Top Ten

April 22, 2020

UofT supports 31 COVID-19 research projects through $8.4M Action Fund

The University of Toronto has announced that the 31 research projects that will be supported through a $8.4M Toronto COVID-19 Action Fund. The fund will support projects ranging from medical interventions to measures aimed at supporting the economy and vulnerable populations. “COVID-19 presents an array of unprecedented global problems that require urgent attention and expertise from experts in a wide variety of disciplines – from medical specialists and public health researchers to economists, social scientists and mathematicians,” said U of T vice-president, research and innovation, and strategic initiatives Vivek Goel. “We are confident these projects will each, in their own way, make important contributions to the global fight against this pandemic.” U of T (ON)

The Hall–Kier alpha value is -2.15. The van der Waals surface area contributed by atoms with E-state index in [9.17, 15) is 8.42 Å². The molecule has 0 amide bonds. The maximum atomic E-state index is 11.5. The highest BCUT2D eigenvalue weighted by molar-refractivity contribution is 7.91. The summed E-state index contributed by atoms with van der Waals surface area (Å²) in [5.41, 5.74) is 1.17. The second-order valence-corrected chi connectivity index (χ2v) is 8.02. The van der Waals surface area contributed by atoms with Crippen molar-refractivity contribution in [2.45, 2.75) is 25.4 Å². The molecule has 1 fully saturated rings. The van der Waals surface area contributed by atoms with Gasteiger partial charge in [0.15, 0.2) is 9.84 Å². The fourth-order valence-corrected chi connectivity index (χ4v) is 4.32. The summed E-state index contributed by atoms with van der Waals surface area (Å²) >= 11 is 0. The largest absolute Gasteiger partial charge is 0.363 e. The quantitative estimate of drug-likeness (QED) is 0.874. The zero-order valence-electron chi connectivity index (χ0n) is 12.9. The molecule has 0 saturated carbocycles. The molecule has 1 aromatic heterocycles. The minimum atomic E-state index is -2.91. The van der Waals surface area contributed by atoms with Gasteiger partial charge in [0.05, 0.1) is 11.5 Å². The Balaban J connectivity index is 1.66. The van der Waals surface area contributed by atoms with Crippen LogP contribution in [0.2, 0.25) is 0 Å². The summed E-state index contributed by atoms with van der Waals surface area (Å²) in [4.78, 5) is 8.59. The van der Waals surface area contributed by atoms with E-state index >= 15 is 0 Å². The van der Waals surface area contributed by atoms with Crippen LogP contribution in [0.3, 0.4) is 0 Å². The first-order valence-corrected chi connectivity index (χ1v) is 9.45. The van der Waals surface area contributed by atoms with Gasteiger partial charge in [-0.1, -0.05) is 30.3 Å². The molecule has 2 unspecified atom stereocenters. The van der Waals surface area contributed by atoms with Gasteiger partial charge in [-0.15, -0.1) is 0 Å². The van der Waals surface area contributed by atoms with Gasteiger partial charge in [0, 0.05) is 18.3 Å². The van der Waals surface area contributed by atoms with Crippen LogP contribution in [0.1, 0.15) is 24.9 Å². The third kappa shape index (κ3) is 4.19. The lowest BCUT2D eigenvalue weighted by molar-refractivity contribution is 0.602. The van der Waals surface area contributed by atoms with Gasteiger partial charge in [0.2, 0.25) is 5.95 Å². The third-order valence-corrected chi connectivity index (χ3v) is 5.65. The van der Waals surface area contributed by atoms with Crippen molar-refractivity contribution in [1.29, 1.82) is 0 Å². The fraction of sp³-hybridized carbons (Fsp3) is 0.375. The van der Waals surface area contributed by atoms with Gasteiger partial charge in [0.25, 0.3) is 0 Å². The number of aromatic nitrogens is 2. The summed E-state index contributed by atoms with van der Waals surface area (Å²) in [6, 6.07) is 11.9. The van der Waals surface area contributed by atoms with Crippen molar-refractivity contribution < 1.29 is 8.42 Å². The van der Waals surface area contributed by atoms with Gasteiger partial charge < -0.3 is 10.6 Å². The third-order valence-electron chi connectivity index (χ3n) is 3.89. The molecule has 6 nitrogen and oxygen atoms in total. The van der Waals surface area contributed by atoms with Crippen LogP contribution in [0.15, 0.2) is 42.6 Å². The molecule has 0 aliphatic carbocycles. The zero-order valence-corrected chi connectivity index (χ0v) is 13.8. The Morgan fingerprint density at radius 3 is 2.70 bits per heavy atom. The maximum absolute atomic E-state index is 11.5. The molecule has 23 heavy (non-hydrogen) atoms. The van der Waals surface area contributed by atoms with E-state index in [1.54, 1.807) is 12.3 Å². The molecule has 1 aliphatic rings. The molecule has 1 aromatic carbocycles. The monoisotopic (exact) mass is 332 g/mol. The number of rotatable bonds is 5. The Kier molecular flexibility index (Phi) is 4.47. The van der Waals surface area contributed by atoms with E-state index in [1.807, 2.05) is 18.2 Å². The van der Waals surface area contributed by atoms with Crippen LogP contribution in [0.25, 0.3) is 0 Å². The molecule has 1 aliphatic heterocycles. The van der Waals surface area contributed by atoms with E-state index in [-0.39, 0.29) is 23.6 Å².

UVic researcher receives $3.5M in NEIHR funding

A University of Victoria researcher has received $3.5M in funding to support First Nations, Inuit, and Métis peoples in accessing funding and collaborative opportunities for Indigenous health research. As one of the nine institutions hosting a Network Environment for Indigenous Health Research (NEIHR) across the country, UVic states that the BC branch of the program will help Indigenous communities that already have the capacities to plan, organize, and lead health research translate those abilities in the context of research. “Rather than a platform for research,” explains UVic Professor Charlotte Loppie, “we envision the BC NEIHR as a blanket that supports innovation and uncovers brilliance; it is a representation of our values and principles as well as a tangible foundation upon which to build meaningful partnerships in the pursuit of enhanced wellness for Indigenous peoples.” UVic (BC)